PROHIBIT EFFORTS TO RATION HEALTH CARE BASED ON AGE: The Democrats’ government-run health care experiment would set up a "comparative effectiveness research commission" where health care treatment decisions could be limited based on a patient’s age. Republicans believe that health care decisions are best left up to seniors and their doctors.

FactCheck.org: Both of these claims have their root in fundamental miscastings of the Federal Coordinating Council for Comparative Effectiveness Research, a body created by the economic stimulus bill signed into law in February. The council isn’t an "effort to ration health care based on age," nor would it get "between seniors and their doctors." As we’ve explained repeatedly, the council was created to monitor government research on the efficacy and cost-effectiveness of various treatments, and to help get the findings out to practitioners. But the stimulus legislation even specifies that no dictates would come from this body regarding coverage of or reimbursement for any treatments: "Nothing in this section shall be construed to permit the Council to mandate coverage, reimbursement, or other policies for any public or private payer. … None of the reports submitted under this section or recommendations made by the Council shall be construed as mandates or clinical guidelines for payment, coverage, or treatment." And just in case that wasn’t clear enough, the House Energy and Commerce Committee adopted an amendment to the House health care bill expressly prohibiting the comparative effectiveness research from being used to "deny or ration" care.

According to the RNC, the first claim also refers to something called the Independent Medicare Advisory Council, which the administration wants to create and imbue with the power to make an annual package of changes in what Medicare pays doctors. The president could only block them by rejecting the entire package, and Congress could only do so by means of a congressional resolution. The idea is to take politics out of these decisions, which could indeed ease the way for unpopular cost-cutting measures and possibly for reductions in some future benefit levels. But IMAC is not a part of the pending bills.

Operative Word: Optional

RNC: PREVENT GOVERNMENT FROM INTERFERING WITH END-OF-LIFE CARE DISCUSSIONS: The Democrats’ government-run health care experiment would have seniors meet with a doctor to discuss end-of-life care that could mean limiting treatment. Republicans believe that government should not interfere with end-of-life care discussions between a patient and a doctor.

FactCheck.org: This is a somewhat milder version of the claim that was going around in a chain e-mail that the Democrats wanted to require seniors to undergo counseling every five years on how to end their lives sooner. Former New York Lt. Gov. Betsy McCaughey furthered the myth, and in former Alaska Gov. Sarah Palin’s interpretation it took the form of so-called "death panels" that would decide whether elderly Americans are "worthy of care." We dealt with that in our piece "False Euthanasia Claims" as well as in "Palin vs. Obama: Death Panels." It’s simply not true. What the bill would do is allow seniors to have counseling sessions on end-of-life care issues with their doctors, which Medicare would pay for once every five years. The sessions would be voluntary, and the discussions would only involve "limiting treatment" if that’s the sort of directive that a senior wanted to give, say, in a living will.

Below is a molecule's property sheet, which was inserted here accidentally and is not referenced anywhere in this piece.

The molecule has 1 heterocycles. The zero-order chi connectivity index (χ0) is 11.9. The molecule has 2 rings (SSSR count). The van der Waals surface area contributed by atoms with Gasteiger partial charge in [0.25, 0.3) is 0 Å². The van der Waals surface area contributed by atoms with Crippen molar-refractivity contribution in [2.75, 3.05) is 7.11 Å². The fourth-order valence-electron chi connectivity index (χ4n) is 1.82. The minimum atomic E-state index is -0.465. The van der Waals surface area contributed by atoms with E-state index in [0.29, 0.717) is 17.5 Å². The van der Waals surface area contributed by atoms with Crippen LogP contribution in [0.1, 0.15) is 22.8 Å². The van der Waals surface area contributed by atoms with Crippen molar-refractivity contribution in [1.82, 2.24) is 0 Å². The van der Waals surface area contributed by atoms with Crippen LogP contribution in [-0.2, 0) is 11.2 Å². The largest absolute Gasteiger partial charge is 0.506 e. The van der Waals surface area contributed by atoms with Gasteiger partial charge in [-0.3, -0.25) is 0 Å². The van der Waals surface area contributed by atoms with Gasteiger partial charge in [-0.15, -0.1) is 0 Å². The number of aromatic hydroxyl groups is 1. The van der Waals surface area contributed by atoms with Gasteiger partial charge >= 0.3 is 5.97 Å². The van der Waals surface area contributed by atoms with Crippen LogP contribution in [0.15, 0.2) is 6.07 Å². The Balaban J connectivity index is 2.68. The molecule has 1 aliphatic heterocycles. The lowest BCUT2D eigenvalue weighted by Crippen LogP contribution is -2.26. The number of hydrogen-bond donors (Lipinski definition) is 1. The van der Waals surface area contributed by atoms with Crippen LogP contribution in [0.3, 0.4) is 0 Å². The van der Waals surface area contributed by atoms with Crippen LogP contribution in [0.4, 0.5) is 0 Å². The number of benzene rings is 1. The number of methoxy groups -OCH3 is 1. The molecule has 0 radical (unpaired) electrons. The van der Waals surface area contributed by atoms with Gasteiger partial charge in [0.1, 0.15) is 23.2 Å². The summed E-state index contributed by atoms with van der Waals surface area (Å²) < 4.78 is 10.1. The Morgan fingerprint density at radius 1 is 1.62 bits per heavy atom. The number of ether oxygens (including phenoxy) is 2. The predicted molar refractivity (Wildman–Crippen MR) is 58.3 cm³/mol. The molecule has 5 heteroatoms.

Medicare’s Private Plans

RNC: ENSURE SENIORS CAN KEEP THEIR CURRENT COVERAGE: As Democrats continue to propose steep cuts to Medicare in order to pay for their government-run health care experiment, these cuts threaten millions of seniors with being forced from their current Medicare Advantage plans. Republicans believe that seniors should not be targeted by a government-run health care bill and forced out of their current Medicare coverage.

FactCheck.org: The vast majority of Medicare recipients would see little change in their interactions with the health care system under the bills currently pending. But it’s probable that some unknown number of the 22 percent of seniors, or more than 10 million individuals, who participate in Medicare Advantage programs would indeed need to pay more out of pocket, change plans or face reduced benefits – though never less than participants in traditional Medicare receive.

Update, Aug. 31: The number likely to switch back would be 3 million or a bit more, according to Kenneth E. Thorpe, professor and chair of the Rollins School of Public Health at Emory University. Thorpe is co-author of a 2007 study that estimated the effect on Medicare Advantage beneficiaries of possible policy changes. We contacted Thorpe, who said the study used "a similar proposal" to what is now contained in H.R. 3200. At the time of the study the total number of Medicare Advantage enrollees was just over 8 million, and it is over 10 million currently. So Thorpe said the number displaced by the House bill would be "at least" 3 million.

A little background: Medicare recipients since the 1970s have been able to choose to receive their benefits through private health plans, rather than through the traditional, government-run, fee-for-service form of Medicare. Medicare Advantage is the most recent incarnation of this alternative. Republicans have generally favored these private options more than Democrats, and in 2003 the GOP Congress and president increased the amount Medicare paid to the plans to handle Medicare beneficiaries.